Housing is another one- we need to build mid-range housing. One of the problems I’ve seen happening is, someone opens a company here, we give them a TIF incentive to create those jobs- which is a great way to use the TIF incentive- and I see those jobs get created here, people move here but they live outside the city, so they’re housing is reaping the benefits of job creation in Stevens Point.
BM: So how do we fix that?
MW: We have to have a reasonable place for people to build that mid-level housing, $150K-$250K, and the east is the only place the city can build so it’s important to have a plan.
BM: What about further developing the west and south sides; two areas that are in need of some rehabilitation?
MW: That’s tougher. The west side is older houses but as you get further out you see some newer construction. There are several programs available for rehabbing those older homes, mostly through CAP Services, but short of housing violations you can’t compel someone to stick more money into their house.
BM: But don’t we have an inspection department that is understaffed and overworked?
MW: Yes. And I’ve got some ideas for that, too. I’ve already talked with people at the university to get interns, volunteer students, to come and do some of the less skilled tasks. Current inspection employees don’t feel comfortable going to the homes alone because of safety. I understand that, but the simple drive-arounds: if we can provide the car, the students could go around and just do drive-by inspections. They all need the experience. And there’s areas in the community development and waste water departments we could use that free labor because the student gets experience in their field, and the city gets a little boost in its ability to get things done without cost. It’s going to be a great program once we get it off the ground, it’ll help retain at least some of the students locally and it’ll also bring the community closer together for a greater cause.
BM: The Square is redone; we spent about $700 on each of those parking bollards from a company in Canada. They’re uniform and pretty and I get it; but in a project like that why wouldn’t we reach out to the boy scouts, the girl scouts, 4-H, and have professionals donate their time and supplies to teach those kids to build those benches? Why not encourage community involvement in projects that will foster long-term pride in the community?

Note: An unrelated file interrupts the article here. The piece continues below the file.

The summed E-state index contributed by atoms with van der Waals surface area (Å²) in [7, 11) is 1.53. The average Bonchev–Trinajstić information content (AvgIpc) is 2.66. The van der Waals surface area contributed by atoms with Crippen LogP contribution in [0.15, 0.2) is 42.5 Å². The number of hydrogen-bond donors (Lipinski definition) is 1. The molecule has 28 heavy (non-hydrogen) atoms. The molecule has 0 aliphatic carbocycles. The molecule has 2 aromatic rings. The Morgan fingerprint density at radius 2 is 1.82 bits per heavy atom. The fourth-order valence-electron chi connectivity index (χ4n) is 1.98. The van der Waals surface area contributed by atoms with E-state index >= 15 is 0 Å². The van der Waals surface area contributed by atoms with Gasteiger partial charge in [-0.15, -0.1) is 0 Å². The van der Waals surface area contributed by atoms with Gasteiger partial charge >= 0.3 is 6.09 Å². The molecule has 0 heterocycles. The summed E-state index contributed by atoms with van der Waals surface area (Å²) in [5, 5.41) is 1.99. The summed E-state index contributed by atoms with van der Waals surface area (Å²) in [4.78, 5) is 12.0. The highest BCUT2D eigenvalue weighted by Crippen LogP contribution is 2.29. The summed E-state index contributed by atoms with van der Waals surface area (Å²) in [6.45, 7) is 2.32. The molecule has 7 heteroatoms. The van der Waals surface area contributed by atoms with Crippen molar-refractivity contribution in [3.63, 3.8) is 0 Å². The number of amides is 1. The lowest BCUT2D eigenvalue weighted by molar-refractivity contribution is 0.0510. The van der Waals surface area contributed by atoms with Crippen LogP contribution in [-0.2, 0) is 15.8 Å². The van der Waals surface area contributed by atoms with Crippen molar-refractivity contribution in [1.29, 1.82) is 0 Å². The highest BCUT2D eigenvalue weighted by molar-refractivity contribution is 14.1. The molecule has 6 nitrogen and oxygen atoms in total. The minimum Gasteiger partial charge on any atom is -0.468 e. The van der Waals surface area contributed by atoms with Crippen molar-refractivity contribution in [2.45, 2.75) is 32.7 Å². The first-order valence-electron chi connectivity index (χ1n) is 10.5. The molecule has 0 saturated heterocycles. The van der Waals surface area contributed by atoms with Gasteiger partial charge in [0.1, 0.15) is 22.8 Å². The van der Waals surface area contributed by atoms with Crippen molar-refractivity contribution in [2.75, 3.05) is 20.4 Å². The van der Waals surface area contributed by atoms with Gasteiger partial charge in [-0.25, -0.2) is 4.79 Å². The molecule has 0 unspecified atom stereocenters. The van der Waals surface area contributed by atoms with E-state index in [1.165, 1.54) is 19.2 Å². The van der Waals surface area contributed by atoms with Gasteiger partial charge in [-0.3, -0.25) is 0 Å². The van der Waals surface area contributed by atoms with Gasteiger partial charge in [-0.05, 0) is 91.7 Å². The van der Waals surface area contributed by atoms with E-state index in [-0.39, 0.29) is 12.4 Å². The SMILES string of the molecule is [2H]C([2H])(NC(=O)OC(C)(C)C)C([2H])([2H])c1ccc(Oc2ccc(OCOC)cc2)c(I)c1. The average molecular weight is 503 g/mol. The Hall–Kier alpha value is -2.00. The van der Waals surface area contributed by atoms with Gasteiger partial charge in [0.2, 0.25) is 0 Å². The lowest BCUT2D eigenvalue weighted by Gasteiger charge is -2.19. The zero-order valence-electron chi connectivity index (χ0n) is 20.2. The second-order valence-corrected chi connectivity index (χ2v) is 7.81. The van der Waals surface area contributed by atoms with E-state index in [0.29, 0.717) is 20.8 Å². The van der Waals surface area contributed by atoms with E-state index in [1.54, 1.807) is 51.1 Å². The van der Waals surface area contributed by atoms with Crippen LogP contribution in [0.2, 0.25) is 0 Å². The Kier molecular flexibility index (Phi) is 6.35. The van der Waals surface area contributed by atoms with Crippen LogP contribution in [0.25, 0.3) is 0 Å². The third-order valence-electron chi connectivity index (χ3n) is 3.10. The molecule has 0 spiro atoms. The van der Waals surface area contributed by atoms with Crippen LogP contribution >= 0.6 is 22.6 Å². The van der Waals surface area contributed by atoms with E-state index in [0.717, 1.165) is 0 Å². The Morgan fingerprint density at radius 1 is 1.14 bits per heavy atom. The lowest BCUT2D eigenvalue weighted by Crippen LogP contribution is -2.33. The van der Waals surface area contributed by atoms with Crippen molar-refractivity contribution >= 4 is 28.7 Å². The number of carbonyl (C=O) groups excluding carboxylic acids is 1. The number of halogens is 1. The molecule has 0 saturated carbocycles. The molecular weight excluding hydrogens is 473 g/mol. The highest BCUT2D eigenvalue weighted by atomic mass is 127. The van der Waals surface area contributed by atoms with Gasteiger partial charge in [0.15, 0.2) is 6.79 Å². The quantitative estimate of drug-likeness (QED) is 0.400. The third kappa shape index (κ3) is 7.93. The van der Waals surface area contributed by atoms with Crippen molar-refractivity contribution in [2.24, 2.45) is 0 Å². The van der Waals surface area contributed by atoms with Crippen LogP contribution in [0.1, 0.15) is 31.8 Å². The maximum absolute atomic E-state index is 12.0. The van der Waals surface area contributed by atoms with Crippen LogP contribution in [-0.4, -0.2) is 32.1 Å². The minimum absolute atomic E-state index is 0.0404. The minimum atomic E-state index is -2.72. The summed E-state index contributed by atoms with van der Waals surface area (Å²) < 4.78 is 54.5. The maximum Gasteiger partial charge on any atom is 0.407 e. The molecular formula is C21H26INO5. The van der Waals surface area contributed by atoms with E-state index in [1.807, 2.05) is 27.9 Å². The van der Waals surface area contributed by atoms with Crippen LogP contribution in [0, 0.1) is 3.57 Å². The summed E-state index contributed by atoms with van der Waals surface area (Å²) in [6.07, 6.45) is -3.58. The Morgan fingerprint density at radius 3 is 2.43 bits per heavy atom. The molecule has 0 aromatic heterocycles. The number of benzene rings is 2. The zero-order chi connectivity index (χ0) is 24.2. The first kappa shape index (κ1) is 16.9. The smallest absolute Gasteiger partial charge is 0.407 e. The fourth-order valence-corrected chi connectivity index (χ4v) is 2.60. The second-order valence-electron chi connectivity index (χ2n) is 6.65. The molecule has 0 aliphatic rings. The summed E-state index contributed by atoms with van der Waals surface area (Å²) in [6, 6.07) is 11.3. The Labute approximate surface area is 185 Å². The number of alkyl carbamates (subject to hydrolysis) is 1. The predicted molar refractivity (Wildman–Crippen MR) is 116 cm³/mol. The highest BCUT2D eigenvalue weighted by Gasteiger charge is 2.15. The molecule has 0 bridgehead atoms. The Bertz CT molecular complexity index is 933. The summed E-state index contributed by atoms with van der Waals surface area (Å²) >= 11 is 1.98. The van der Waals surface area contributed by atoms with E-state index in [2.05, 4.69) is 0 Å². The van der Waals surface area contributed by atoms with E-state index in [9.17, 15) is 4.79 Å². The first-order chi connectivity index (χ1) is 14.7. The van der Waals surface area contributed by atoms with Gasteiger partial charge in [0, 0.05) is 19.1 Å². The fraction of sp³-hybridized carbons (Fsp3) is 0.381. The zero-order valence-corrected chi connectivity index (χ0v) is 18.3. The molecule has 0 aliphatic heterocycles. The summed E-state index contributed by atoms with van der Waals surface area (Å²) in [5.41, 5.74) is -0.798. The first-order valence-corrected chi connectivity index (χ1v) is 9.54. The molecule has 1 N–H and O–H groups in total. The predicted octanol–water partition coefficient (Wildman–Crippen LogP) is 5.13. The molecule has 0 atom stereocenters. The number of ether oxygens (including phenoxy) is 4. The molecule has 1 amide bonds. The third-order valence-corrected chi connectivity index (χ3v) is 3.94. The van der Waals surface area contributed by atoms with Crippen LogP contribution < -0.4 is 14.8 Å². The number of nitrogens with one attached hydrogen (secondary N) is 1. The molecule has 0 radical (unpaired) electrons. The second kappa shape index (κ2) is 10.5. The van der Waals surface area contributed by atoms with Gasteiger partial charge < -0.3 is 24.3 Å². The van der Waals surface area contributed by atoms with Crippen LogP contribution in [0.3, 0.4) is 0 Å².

MW: That’s exactly right; give people the opportunity get involved in their community and they’re going to take pride in that. And then you’re going to go back to that whole bragging about ourselves thing. I’ve always been big about the community; I know every single one of my neighbors. We watch each other’s houses, each other’s dogs. I don’t think I could live any other way. Here in Central Wisconsin it’s not “us” against “them”.
BM: How would you respond to someone who says, “Oh, Wiza has always got to be in the mix, always got to have his opinion heard, he never shuts up. Mike Wiza is a class clown.”
MW: I’ve heard that a few times in my life, and to a certain extent, I am. I’m full of life, I’m opinionated. But I would say look at my record. Judge me on my actions, not the rumors. I’ve got a whole list of things I’ve accomplished. I would never claim to agree with everyone, I don’t agree with everyone all the time and people won’t agree with me all the time. But with me, you know where you stand. I’m not going to play games and tell you one thing then do another. I’m reachable, I’m approachable.
BM: Your race against Andrew Halverson (2009-2010) got dirty, got nasty. Why would you put yourself in the same situation again?
MW: I’m thick-skinned. I can handle criticism. I’m free and open about everything I’ve ever done. I’m not going to hide it. I’m not proud of it, but all those bills were paid. I pay my debts. And I don’t file bankruptcy. It’s all part of, really, what made me who I am today. I’ve learned from them and moved on, but I’m very open about it. If you have a question about something I’ve done, ask me and I’ll tell you.